Last thing on this page would be the redesign forward view the hood like I mentioned in the previous slide is now a more tapered design and you can see in the picture that it does not create a huge visual impairment when you look forward. From the operators view, the steering wheel covers most of the hood. They have significantly improved forward visibility and that's where a lot of the design attention has been focused so take notes on that and as we focus here in this presentation more they rear visibility of equipment.
Continuing with interior visibility, notice the top left picture that has a diagram of a human head and what this is showing is the average direction or how many degrees of angle a person can turn their head the average human can turn their head about 60 to 80 degrees in either direction. When talking about operators with any impairment, to the range of motion, they would require some sort of assisted device such as mirrors or cameras to obtain a safe awareness of their surroundings. Moving over, the operator that is sitting in the seat that is a 40° rotating seats. It has the command arm also. As a couple of things to discuss when looking at this picture. When the command arm what that does is it allows the controls to move with the seat in the operator to maintain an anchored orientation in full range of motion of the seat. This can lead to improved reaction time, and also allows the operator to always have a fixed anchored spot to adjust speed or adjust any parameter of the implement Intel. It used to be that we could not rotate seats as much as we can now. Case and John Deere, they now rotate their seats to the right up to 40 degrees. What happened when we rotate the seats too far in the past is the operator would lose contact with the clutch and brake pedals and this would be dangerous for field operations. The operator would not have full control if they needed to make an abrupt stop or any type of reaction like that if the operator loses orientation with the clutch and breaks. On modern tractors, we now have transmissions which is infinitely variable and that is controlled by a joystick. Case has a multi-punch and handle so depending on the brand it's a little different labeling. But they both basically do the same thing and what it does it controls the forward and reverse direction and speed of the tractor. So notice the little orange knob in the operators right-hand on the picture in the top right. This is the control for the IVT transmission. Like I said, the operator does not have to have full contact with the clutch and brake like they used to. On older series tractors -- in order to stop or change gears or any type of speed change in any type of field operations. They can adjust the joystick to adapt to any parameter that they need to adjust to. That is very useful on modern tractors and that is why they can allow the seats to adjust so far in that 40° rotation. What is very important about this rotating seat is that it allows the operators that might not have the full range of view or full range of rotation of their head to see behind them. By rotating the seat in this 40° to the right, the operator does not have to turn their head quite as far to monitor the implement behind them.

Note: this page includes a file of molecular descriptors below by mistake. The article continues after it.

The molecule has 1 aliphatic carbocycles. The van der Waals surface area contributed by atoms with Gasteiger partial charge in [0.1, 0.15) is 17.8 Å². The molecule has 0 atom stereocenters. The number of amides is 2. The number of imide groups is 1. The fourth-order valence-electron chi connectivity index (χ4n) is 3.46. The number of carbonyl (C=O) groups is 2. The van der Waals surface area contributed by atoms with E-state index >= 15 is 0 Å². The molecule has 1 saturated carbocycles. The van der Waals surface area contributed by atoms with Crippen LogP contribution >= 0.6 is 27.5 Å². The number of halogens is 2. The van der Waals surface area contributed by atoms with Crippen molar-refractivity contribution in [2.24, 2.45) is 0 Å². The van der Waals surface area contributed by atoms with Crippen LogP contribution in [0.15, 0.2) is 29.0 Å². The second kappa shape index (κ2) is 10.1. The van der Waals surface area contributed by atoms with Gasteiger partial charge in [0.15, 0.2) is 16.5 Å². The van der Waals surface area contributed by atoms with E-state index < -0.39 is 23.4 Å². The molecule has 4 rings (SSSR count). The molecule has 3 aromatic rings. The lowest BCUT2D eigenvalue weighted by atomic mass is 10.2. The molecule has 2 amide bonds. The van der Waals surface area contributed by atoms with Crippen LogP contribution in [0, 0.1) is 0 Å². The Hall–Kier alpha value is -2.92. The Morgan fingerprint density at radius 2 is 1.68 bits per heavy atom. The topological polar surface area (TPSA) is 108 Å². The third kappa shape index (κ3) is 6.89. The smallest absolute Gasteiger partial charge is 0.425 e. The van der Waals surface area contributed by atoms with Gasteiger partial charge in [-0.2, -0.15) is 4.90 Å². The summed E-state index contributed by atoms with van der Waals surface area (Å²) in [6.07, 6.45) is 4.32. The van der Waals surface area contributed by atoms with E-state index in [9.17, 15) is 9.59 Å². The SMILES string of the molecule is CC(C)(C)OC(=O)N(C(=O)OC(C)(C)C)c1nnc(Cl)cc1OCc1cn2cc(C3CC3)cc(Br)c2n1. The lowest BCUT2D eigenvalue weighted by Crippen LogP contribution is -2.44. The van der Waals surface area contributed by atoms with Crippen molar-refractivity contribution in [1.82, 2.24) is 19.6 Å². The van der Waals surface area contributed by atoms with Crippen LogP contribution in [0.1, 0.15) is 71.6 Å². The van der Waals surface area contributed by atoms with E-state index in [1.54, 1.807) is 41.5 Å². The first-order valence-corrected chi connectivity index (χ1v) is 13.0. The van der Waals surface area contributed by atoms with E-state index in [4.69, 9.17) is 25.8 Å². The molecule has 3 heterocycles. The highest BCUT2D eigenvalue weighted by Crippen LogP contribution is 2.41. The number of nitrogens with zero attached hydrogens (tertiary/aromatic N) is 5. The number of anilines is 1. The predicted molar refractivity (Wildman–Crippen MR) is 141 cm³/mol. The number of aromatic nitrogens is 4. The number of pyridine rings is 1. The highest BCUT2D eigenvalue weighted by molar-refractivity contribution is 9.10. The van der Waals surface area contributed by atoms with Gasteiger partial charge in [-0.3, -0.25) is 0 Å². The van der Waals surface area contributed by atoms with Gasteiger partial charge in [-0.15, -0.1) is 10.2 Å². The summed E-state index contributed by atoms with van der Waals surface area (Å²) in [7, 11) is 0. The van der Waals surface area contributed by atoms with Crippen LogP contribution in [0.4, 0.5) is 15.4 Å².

Here we will talk about some available technology dealing with mirrors. Mirrors have had some downside to them in their existence in the agricultural history. The first one we will discuss arm mirrors. As you can see on the combine in the right, these mirrors extent out allowing you to see out and around the implement kind you. Problems in the past have dealt with image distortion through vibration be at from the engine, or the rough terrain in the field, or any type of vibration which can lead to image distortion. Also, they can be prone to breakage due to their location. They are extended out and away from the cab so maybe fields have overhanging tree limbs that can break these mirrors and they do have a breakaway function but they can still be easily broken. Also, tall buildings, Barnes can be hazardous to the mirrors. I would like to talk call attention to the extent are mere in the upper right-hand corner. This mere is unique. This is a case mirror. What this mirror does it has two mirrors in one. So the one casing it has a large mirror on top for rear word visibility, and the lower mirror at the bottom is positioned lower so the operator can actually monitor the area closer to the tractor. That is a very nice function that they have on there. The last problem that has been encountered with the extended arm mirrors deals with the curvature of the mirror. These mirrors are convex allowing for a wide field of view by being a curved surface but this also distorts the image slightly so the operator is not always have a true representation of what is exactly behind them due to slight image distortion.